To make many marketing decisions in an informed way, such as formulating competitive strategies, conducting value audits, developing new products, and implementing various pricing tactics, firms need to accurately gauge consumer willingness to pay. However, to perform this task, marketing researchers face a plethora of approaches that differ in complexity, implementation costs, and accuracy. In this study, the authors facilitate a marketing researcher’s choice by investigating the performance of four commonly used approaches to real purchase data (REAL): the open-ended (OE) question format, choice-based conjoint (CBC) analysis, the Becker, DeGroot, and Marschak’s (BDM) incentive-compatible mechanism, and incentive-aligned choice-based conjoint (ICBC) analysis. With this five-in-one approach, the authors test the relative strengths of the four measurement methods, using REAL as the benchmark, on the basis of statistical criteria as well as decision-relevant metrics.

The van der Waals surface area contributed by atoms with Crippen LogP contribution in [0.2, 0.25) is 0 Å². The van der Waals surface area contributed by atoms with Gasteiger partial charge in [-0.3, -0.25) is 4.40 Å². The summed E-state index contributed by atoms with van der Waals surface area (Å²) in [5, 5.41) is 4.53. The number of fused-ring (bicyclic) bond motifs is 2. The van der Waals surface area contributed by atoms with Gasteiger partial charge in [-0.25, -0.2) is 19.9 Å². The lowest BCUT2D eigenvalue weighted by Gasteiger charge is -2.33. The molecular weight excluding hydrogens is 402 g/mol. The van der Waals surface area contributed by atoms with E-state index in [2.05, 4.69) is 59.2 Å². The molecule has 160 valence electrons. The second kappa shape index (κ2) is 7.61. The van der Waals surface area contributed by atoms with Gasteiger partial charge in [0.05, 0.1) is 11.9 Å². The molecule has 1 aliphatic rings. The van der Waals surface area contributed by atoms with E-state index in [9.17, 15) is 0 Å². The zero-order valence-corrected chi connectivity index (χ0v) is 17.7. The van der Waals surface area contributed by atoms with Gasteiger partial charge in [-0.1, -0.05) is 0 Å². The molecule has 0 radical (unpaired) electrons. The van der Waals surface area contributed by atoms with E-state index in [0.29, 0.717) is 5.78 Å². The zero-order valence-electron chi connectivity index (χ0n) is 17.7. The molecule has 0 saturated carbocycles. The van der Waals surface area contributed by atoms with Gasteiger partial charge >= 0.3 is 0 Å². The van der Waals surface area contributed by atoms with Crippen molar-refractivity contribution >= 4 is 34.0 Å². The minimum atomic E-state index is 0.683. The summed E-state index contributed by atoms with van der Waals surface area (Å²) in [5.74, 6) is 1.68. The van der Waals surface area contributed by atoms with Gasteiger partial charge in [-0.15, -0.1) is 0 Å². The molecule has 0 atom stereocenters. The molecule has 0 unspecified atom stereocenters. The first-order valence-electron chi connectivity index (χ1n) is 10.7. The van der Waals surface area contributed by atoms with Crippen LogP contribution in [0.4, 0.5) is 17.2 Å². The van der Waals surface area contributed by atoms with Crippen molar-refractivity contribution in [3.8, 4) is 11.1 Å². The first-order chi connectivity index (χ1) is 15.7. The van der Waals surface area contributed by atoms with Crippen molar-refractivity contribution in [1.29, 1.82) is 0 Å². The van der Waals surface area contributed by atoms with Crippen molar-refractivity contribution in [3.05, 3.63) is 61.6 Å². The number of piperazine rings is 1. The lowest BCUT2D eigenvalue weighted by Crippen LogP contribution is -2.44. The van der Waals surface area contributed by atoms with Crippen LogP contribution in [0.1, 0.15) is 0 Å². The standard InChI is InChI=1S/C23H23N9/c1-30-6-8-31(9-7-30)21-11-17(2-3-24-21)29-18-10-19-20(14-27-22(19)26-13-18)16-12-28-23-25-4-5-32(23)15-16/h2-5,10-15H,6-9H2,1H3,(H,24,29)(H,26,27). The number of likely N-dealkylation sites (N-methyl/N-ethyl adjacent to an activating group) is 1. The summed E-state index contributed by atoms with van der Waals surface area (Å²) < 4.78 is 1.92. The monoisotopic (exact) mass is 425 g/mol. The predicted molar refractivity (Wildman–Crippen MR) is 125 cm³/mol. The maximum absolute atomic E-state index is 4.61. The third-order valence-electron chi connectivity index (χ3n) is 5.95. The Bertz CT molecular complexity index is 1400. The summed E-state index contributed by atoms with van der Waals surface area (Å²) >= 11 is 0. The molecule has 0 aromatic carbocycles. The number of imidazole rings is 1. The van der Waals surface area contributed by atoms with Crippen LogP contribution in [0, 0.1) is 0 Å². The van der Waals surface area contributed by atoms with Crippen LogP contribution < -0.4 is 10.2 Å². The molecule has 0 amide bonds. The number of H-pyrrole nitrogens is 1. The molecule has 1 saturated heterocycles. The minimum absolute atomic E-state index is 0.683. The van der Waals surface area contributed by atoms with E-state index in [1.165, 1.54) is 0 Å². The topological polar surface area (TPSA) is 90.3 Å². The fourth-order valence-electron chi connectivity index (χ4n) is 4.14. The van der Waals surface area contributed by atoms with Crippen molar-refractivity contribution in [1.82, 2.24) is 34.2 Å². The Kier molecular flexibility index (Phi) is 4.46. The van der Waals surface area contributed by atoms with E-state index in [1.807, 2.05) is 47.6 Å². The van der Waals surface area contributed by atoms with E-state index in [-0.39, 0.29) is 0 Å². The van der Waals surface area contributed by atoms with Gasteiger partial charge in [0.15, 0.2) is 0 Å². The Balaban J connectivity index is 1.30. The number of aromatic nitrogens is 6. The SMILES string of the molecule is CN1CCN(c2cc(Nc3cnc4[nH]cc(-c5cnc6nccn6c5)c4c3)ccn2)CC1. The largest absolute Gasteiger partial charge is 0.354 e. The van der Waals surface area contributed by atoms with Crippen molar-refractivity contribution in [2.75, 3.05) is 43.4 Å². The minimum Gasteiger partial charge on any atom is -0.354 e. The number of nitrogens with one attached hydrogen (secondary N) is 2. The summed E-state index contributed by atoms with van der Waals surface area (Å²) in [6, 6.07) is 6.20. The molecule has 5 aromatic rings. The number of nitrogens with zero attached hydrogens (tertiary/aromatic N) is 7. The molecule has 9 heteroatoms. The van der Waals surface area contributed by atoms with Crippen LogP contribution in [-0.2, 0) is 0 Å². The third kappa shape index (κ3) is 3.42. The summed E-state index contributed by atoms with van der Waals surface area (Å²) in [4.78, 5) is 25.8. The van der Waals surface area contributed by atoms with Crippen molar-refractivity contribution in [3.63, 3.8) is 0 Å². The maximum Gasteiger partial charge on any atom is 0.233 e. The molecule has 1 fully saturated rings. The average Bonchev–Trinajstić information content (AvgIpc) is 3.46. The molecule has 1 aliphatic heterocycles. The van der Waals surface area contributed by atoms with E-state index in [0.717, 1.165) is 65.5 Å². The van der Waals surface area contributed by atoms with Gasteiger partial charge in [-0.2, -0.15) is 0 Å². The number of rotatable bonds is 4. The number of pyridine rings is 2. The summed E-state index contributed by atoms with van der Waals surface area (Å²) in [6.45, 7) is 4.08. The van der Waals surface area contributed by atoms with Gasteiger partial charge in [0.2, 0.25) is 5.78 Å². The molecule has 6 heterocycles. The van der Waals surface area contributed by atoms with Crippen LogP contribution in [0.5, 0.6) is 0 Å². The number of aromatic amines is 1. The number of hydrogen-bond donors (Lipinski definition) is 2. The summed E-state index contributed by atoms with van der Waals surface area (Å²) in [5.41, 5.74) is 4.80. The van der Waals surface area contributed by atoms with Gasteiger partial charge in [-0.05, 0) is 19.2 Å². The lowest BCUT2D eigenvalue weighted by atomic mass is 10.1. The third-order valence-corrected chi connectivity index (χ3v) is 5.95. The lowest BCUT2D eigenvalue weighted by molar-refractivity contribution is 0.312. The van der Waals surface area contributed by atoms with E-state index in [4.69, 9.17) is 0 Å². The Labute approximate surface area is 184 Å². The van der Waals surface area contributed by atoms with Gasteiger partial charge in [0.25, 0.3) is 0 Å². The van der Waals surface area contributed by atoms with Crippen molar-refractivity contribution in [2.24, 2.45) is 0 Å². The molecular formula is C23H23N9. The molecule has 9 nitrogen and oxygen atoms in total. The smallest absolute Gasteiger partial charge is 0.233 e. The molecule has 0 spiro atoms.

The results indicate that the BDM mechanism and ICBC can pass statistical and decision-oriented tests. The authors find respondents to be more price sensitive in incentive-aligned settings than in non-incentive-aligned settings and the real purchase setting. The study also uncovers an intriguing possibility: Even when the OE and CBC generate hypothetical bias, they may still lead to the right demand curves and right pricing decisions.